A reproducibility package should include the complete materials needed to exactly re-create your final analysis, and be accessible and well-documented so that others can identify and adjust potential decision points that they are interested in. They should be able to easily identify: what data was used and how that data can be accessed; what code generates each table, figure and in-text number; how key outcomes are constructed; and how all project results can be reproduced. This is important to plan ahead for, so that you can make sure you obtain the proper documentations and permissions for all data, code, and materials you use throughout the project. A well-organized reproducibility package usually takes the form of a complete directory structure, including documentation and a master script, that leads the reader through the process and rationale for the code behind each of the outputs when considered in combination with the corresponding publication.

Demand for Safe Spaces Case Study: Preparing a Reproducibility Package

The Demand for Safe Spaces team published all final study materials to a repository on the World Bank’s GitHub account. The repository holds the abstract of the paper, ungated access to the most recent version of the full paper, an online appendix including robustness checks and supplemental material, and the project’s reproducibility package.

The data for this project is published in the Microdata Catalog, under the survey ID number BRA_2015-2016_DSS_v01_M. The Microdata catalog entry includes metadata on the study, documentation such as survey instruments and technical reports, terms of use for the data, and access to downloadable data files. Both the crowdsourced data and the platform survey data are accessible through the Microdata Catalog.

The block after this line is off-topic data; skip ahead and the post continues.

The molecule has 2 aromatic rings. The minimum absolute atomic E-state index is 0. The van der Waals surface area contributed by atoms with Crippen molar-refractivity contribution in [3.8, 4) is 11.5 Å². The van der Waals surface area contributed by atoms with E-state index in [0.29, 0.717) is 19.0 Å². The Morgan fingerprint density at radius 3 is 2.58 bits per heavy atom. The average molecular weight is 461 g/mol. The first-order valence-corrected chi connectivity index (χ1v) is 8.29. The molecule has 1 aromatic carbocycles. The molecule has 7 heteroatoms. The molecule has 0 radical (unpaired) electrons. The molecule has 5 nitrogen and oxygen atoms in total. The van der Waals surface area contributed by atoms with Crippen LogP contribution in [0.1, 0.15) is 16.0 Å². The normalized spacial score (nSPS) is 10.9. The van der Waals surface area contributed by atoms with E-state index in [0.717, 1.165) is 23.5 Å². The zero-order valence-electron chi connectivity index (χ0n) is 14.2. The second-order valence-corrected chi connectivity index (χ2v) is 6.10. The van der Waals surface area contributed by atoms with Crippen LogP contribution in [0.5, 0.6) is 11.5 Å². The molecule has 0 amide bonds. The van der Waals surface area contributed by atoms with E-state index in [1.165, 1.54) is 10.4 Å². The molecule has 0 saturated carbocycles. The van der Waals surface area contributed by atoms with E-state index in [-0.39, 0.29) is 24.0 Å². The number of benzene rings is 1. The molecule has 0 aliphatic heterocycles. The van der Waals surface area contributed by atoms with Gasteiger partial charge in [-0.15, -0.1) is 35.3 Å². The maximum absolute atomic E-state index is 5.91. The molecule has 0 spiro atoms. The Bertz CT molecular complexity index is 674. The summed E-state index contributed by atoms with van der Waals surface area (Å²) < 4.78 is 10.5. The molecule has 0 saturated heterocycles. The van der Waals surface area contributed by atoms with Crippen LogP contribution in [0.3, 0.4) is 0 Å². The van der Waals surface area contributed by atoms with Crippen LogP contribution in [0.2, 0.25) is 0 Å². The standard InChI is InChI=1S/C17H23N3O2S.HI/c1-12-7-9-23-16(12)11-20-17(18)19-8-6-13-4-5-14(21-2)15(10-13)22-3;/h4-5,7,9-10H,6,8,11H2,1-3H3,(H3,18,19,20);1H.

The “Reproducibility Package” folder on GitHub contains all the instructions for executing the code. Among other things, it provides licensing information for the materials, software and hardware requirements including time needed to run, and instructions for replicators (which are included below). Finally, it has a detailed list of the code files that will run, their data inputs, and the outputs of each process.

The Demand for Safe Space GitHub repository can be viewed at :

The Microdata Catalog entry for the study is available at

Looking ahead

With the ongoing rise of empirical research and increased public scrutiny of scientific evidence, making analysis code and data available is necessary but not sufficient to guarantee that findings will be credible. Even if your methods are highly precise, your evidence is only as good as your data – and there are plenty of mistakes that can be made between establishing a design and generating final results that would compromise its conclusions. That is why transparency is key for research credibility. It allows other researchers, and research consumers, to verify the steps to a conclusion by themselves, and decide whether their standards for accepting a finding as evidence are met. Every investment you make in documentation and transparency up front protects your project down the line, particularly as these standards continue to tighten. With these principles in mind, the approach we take to the development, structure, and documentation of data work provides a system to implementing these ideas in everyday work. In the next chapter, we will discuss the workspace you need in order to work reproducibly in an efficient, organized, and secure manner.